Operationalizing meteorology and customer analytics may have given us the Weather Channel and personalized marketing campaigns, but we still need the meteorologists and number crunchers intimately involved in these efforts.

Can the DIY VoC Platform Model Work?

Putting the Hubble telescope in my backyard will not make me an astronomer, regardless of how comprehensive the user guide may be, and no number of trips to Home Depot will make me a carpenter. Here’s what’s needed for the DIY VoC model to work:

  • The platform must be designed for self-service.
  • The end user must be technically proficient in the use of the tool and constantly work to keep abreast of evolving functionality.
  • The VoC/CX program must include the necessary research skills.

The push for more advanced functionality and sophistication in these platforms puts relentless pressure on the practicality of self-service design, while few companies are dedicating the resources to effectively manage the platforms or their overall VoC efforts.

The handful of clients I have seen that maintain effective VoC/CX programs on a DIY basis have committed the technical, research, and operational staff required for success by:

  • Maintaining a group of people who regularly work on these platforms and are charged with staying current on the latest and greatest capabilities;
  • Having their research staff intimately involved in maintaining the integrity of the underlying research that is the heart of their VoC measurement efforts; and
  • Operationalizing their CX activities with the involvement of leadership and managers from the various LOBs charged with implementing change.

Most firms simply are not equipped or willing to make this level of commitment. For them, the DIY path is a mistake.

Howard Lax, Ph.D.

Supporting better informed decision making with technology, research and strategy. With a focus on CX/VoC/NPS, Employee Engagement and emotion analytics, Howard's domain is the application of marketing information and SaaS platforms to solve business problems and activating CX programs to drive business objectives.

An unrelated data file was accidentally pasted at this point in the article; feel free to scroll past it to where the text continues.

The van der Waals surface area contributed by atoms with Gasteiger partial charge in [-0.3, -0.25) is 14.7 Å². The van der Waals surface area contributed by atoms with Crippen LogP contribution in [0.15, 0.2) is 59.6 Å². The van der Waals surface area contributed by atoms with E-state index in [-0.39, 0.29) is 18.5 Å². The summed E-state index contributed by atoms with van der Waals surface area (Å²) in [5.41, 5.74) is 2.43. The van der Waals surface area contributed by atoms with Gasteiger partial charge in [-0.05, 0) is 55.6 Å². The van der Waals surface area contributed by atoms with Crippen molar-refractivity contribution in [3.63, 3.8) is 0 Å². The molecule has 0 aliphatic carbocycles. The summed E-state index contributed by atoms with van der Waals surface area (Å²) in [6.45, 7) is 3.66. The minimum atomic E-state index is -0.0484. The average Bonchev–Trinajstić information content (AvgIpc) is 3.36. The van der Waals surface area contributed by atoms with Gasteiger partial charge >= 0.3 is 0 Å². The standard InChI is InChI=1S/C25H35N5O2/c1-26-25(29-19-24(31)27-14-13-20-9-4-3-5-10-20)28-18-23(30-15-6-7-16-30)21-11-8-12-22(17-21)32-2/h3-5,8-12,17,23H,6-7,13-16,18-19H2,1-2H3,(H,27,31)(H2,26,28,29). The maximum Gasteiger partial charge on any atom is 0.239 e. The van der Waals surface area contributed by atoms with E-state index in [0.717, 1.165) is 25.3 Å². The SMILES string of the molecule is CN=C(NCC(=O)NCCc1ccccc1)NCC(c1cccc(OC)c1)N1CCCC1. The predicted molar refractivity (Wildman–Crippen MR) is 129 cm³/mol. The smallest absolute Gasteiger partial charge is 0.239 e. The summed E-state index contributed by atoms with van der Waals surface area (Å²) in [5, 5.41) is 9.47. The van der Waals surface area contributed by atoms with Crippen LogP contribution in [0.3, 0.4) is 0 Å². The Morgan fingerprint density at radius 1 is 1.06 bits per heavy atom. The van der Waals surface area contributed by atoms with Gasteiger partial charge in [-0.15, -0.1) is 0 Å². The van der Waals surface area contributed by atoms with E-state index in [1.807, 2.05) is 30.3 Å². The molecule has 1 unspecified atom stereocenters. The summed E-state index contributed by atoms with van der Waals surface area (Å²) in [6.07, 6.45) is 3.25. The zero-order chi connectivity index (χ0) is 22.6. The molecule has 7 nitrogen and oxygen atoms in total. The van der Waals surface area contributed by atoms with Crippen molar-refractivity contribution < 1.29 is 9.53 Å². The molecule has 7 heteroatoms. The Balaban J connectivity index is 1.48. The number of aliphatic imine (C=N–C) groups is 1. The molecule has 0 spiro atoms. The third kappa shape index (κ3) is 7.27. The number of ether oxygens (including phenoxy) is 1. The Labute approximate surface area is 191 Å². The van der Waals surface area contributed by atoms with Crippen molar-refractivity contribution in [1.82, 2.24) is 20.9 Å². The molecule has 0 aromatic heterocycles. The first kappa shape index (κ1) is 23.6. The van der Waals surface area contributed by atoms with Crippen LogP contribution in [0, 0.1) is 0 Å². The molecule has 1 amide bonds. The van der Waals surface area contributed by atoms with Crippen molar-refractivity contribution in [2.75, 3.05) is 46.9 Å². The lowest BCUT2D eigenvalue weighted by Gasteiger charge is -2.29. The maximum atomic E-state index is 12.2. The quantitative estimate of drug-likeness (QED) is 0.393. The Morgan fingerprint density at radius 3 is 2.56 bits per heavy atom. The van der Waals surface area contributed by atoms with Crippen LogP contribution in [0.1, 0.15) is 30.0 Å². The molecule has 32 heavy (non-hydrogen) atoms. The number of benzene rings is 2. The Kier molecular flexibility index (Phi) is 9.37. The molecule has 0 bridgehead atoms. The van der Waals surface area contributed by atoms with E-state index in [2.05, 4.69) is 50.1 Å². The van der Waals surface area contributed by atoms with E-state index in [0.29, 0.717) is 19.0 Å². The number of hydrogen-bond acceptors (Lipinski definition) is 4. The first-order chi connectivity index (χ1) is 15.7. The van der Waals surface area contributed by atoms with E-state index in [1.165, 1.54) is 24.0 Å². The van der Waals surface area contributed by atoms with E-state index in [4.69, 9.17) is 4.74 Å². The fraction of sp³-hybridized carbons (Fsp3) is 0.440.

1. It’s hard to believe, Howard, that any of these platforms can be marketed as completely self service. Parts of them are, but you really do need support from your IT department to do more than the very basic things. I would add that as a fourth point. Most of the complexity comes in getting your data into the systems and keeping up with hierarchies when it comes to closing the loop.

  2. Point well taken, Shelly — without the help and ongoing support of internal IT folks these platforms are more a theoretical capability than of any practical use.

  3. …….and, almost completely absent from these self-service platforms, is essential and parallel voice of the employee (VoE). Without active participation from, and input of, employees, the insight and actionability loop cannot be closed. Apart from organizations like Medallia and Qualtrics, employees as assets and stakeholders are either a benign afterthought or a non-thought.

  4. I’m not sure that’s fair, Michael. Without a doubt, these platforms tend to focus on the customer side of the equation, but the tools and applications are, for the most part, equally applicable to the employee side — but the same limitations of the “DIY” approach apply to VoE work. While I might take some flak for this, I would argue that the VoE work is hampered more by the traditionalist mindset of the HR folks who typically manage that work than it is by the limitations of these platforms.

  5. And, Howard, I’m largely in agreement with your perspectives. In addition, I’d suggest that organizational leadership’s fairly myopic, prioritized obsession with all things AI and digital too frequently gives HR little direction and few resources for an “always on” VoE insight-gathering platform.